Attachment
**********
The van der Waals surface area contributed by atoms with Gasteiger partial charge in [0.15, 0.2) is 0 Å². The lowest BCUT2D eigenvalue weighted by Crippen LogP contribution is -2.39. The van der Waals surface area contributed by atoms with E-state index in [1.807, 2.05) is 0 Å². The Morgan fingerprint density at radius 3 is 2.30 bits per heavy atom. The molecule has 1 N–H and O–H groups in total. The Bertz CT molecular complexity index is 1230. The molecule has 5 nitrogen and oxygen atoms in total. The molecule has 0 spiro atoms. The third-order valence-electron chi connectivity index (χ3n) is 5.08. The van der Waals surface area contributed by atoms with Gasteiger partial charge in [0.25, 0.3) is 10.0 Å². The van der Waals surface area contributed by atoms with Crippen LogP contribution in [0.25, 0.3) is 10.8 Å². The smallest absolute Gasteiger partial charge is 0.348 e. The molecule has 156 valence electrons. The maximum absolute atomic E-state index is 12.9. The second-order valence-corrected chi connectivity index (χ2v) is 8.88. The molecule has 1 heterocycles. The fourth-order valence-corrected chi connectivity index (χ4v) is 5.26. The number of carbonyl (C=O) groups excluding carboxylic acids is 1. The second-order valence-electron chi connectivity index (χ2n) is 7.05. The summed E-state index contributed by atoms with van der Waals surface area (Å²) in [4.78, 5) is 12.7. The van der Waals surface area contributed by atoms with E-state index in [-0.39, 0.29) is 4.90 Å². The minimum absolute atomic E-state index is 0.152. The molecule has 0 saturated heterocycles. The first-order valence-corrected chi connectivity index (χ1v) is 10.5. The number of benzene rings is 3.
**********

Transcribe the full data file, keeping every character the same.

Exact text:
The van der Waals surface area contributed by atoms with Gasteiger partial charge in [0.15, 0.2) is 0 Å². The lowest BCUT2D eigenvalue weighted by Crippen LogP contribution is -2.39. The van der Waals surface area contributed by atoms with E-state index in [1.807, 2.05) is 0 Å². The Morgan fingerprint density at radius 3 is 2.30 bits per heavy atom. The molecule has 1 N–H and O–H groups in total. The Bertz CT molecular complexity index is 1230. The molecule has 5 nitrogen and oxygen atoms in total. The molecule has 0 spiro atoms. The third-order valence-electron chi connectivity index (χ3n) is 5.08. The van der Waals surface area contributed by atoms with Gasteiger partial charge in [0.25, 0.3) is 10.0 Å². The van der Waals surface area contributed by atoms with Crippen LogP contribution in [0.25, 0.3) is 10.8 Å². The smallest absolute Gasteiger partial charge is 0.348 e. The molecule has 156 valence electrons. The maximum absolute atomic E-state index is 12.9. The second-order valence-corrected chi connectivity index (χ2v) is 8.88. The molecule has 1 heterocycles. The fourth-order valence-corrected chi connectivity index (χ4v) is 5.26. The number of carbonyl (C=O) groups excluding carboxylic acids is 1. The second-order valence-electron chi connectivity index (χ2n) is 7.05. The summed E-state index contributed by atoms with van der Waals surface area (Å²) in [4.78, 5) is 12.7. The van der Waals surface area contributed by atoms with E-state index in [-0.39, 0.29) is 4.90 Å². The minimum absolute atomic E-state index is 0.152. The molecule has 0 saturated heterocycles. The first-order valence-corrected chi connectivity index (χ1v) is 10.5. The number of benzene rings is 3.